A history of Britain's Census may not be many people's first idea of a good read, so you'll be pleasantly surprised by Roger Hutchinson's The Butcher, the Baker, the Candlestick Maker: The story of Britain through its census, since 1801. It's full of interesting themes and 'fancy that' detail: the 1841 census, for example, was the first to record people's names and ages (the previous ones were effectively just enumerations), but among the details it got wrong was Queen Victoria's birth date ('about 1821') when in fact it was 1819. As Hutchinson says (pp60-1), "If the national census could consistently get wrong the personal details of the Queen of Great Britain and Ireland and future Empress of India, what hope had anybody else?".
But that's to do the early census takers a bit of an injustice. In the days when the IT infrastructure was paper, pens and horses, the early censuses got the job done remarkably quickly: first results from the census of March 1 1801 were published in June 1801, and 600 pages of summaries and abstracts in December 1801. I doubt if we could manage the same today. Our technology has improved out of all recognition, but so have assorted deadweight managerial costs and, especially, mission creep. You should see the form that our census enumerators will be using in 2018 to record answers to the religion question, which includes at its most detailed level 167 different 'Religions', 'Beliefs' and 'Philosophies', including Satanism, Maoism, and the Church of the Flying Spaghetti Monster (aka Pastafarianism).
Some of the recurrent themes remain highly topical. The late 19th century influx of Jews from eastern Europe, as documented in the 1891 census, got the racists slavering: as the author says (p225) "Right-wing populists denounced an 'alien invasion' which was apparently taking British jobs from British workers. Ratepayers were, according to the Manchester Evening Chronicle, being bilked of excessive poor relief" (the rates-financed social welfare of the day), just like today's incoherent reactions where immigrants are supposedly both stealing jobs and bludging on the dole. An inquiry as part of the 1901 census, however, found that in the archetypal Jewish refuge, the East End of London, "The proportions of indoor Paupers [i.e. totally destitute and reliant on workhouse relief] among the general population and among the European Foreigners were 15.1 and 1.7 per 1,000 respectively" (p233). And among those damn job stealers were people like Michael Marks (first counted in the 1891 census), who had the temerity to go on and build Marks & Spenser. Shouldn't be allowed.
We've moved on from that, haven't we? Then you read on Wikipedia that in the 2011 UK census, "Other new questions involve asking migrants their date of arrival and how long they intend to stay in the UK; respondents also required to disclose which passports they held". But no doubt that's all intended to inform sound policy analysis. In any event, you'll find yourself following Hutchinson down all sort of interesting historical side alleys, and learning a fair amount of economic history on the way. It's a good read.
I try to stay in touch with Aussie politics, and my latest foray is David Marr's Faction Man: Bill Shorten's Pursuit of Power, a short portrait of the Australian Labour Party leader that is an updated and extended version of a 2015 Quarterly Essay. Shorten has made it to the top of Labor via the Australian Workers' Union, where he was initially an organiser, then National Secretary from 2001 to 2007, when he became a federal MP. I knew next to nothing about Shorten before this book, which broadly makes the case that he is a rough-house player of Australia's factional politics, with little commitment to any settled philosophy beyond self-advancement: a Paul Keating without a programme. I'll be interested to learn more beyond this initial worrying impression.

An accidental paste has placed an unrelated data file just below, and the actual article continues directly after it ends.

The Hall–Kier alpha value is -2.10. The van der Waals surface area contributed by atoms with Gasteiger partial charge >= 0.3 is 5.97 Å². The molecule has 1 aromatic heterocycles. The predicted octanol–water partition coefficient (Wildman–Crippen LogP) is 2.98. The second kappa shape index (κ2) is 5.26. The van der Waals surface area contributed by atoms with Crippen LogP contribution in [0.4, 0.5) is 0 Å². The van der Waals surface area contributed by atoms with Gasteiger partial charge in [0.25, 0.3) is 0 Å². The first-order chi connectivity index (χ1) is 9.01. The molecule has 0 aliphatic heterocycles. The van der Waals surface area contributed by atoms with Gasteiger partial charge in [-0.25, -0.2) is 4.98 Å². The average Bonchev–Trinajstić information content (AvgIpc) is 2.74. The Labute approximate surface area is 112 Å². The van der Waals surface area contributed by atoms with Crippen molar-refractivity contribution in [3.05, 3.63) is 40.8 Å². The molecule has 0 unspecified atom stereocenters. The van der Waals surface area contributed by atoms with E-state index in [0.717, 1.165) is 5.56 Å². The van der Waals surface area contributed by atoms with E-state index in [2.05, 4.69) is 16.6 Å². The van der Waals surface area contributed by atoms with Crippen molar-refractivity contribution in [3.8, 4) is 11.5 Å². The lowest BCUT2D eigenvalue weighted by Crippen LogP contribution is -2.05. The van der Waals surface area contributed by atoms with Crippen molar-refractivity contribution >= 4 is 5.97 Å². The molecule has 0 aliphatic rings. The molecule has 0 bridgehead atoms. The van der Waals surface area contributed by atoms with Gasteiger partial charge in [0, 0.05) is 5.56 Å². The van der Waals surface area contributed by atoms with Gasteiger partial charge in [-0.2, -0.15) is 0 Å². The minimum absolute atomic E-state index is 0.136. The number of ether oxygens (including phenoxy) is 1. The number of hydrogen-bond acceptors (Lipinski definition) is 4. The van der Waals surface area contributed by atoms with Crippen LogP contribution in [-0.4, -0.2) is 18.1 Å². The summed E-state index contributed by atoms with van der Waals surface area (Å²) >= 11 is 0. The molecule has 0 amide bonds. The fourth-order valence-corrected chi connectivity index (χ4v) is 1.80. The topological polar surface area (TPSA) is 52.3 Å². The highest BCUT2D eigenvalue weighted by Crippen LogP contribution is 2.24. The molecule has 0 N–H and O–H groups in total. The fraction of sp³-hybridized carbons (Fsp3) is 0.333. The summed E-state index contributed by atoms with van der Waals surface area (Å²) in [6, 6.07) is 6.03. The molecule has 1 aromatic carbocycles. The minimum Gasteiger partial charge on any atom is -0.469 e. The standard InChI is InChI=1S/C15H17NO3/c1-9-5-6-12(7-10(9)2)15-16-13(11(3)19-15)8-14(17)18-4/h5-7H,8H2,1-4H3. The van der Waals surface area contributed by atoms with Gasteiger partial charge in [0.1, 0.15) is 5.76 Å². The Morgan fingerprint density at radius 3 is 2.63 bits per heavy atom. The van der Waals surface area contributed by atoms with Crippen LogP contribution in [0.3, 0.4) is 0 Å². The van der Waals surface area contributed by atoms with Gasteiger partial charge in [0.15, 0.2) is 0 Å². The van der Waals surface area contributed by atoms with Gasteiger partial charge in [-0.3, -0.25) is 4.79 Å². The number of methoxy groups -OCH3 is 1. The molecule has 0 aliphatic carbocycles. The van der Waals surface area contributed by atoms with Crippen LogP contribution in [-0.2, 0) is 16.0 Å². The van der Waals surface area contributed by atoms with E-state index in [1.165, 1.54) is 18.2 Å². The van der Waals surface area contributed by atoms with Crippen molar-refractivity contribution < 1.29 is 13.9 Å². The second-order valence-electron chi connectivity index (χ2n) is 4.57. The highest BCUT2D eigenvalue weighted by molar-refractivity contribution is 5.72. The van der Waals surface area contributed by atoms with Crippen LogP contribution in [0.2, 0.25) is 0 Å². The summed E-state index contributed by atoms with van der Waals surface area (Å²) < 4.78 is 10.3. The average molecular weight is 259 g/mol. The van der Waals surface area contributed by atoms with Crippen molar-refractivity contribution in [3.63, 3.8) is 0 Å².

I've been having a good run with fiction. Top of the list is debut author Jane Harper's The Dry, a riveting and extraordinarily well written novel about murders in rural drought-ravaged Australia: even if you're not normally a crime/murder reader, make an exception for this one. I came to Jonas Jonasson backwards - I read his later Hitman Anders and the meaning of it all ahead of his earlier (and now filmed) The 100-year-old man who climbed out the window and disappeared - but they're both good, though hard to categorise (black comedy? satire on modern Sweden?). If time's short, try Hitman Anders and see if you like the style. And I very much enjoyed David Thorne's East of Innocence, where an ex City of London lawyer is now reduced to scraping by in Essex and gets involved with police brutality and the local Essex hard men.
In 'more of the same but just as enjoyable', there's the fourth (Silk Chaser) in Peter Klein's series about an Australian professional better on the horses who finds himself caught up, Dick Francis style, in industry shenanigans, this time the serial murders of 'strappers' (horse grooms). And there's the latest (Tatiana) in Martin Cruz Smith's series about Russian police investigator Arkady Renko, where an investigative journalist falls foul of the Russian powers that be.
Good intelligence/espionage novels can be hard to find, so you might want to try Alan Judd's series about a chap making his way up through the British security service. I've finished Legacy and am half-way through Uncommon Enemy, with Inside Enemy still to come. And then there's the ever reliable Gerald Seymour's latest, Jericho's War, about a semi-officially-sanctioned raid on high value Al Qaeda targets in the back blocks of Yemen. All good stuff. And let's hope that one of the great maestros of the genre, Alan Furst, gets his mojo back into top gear this year.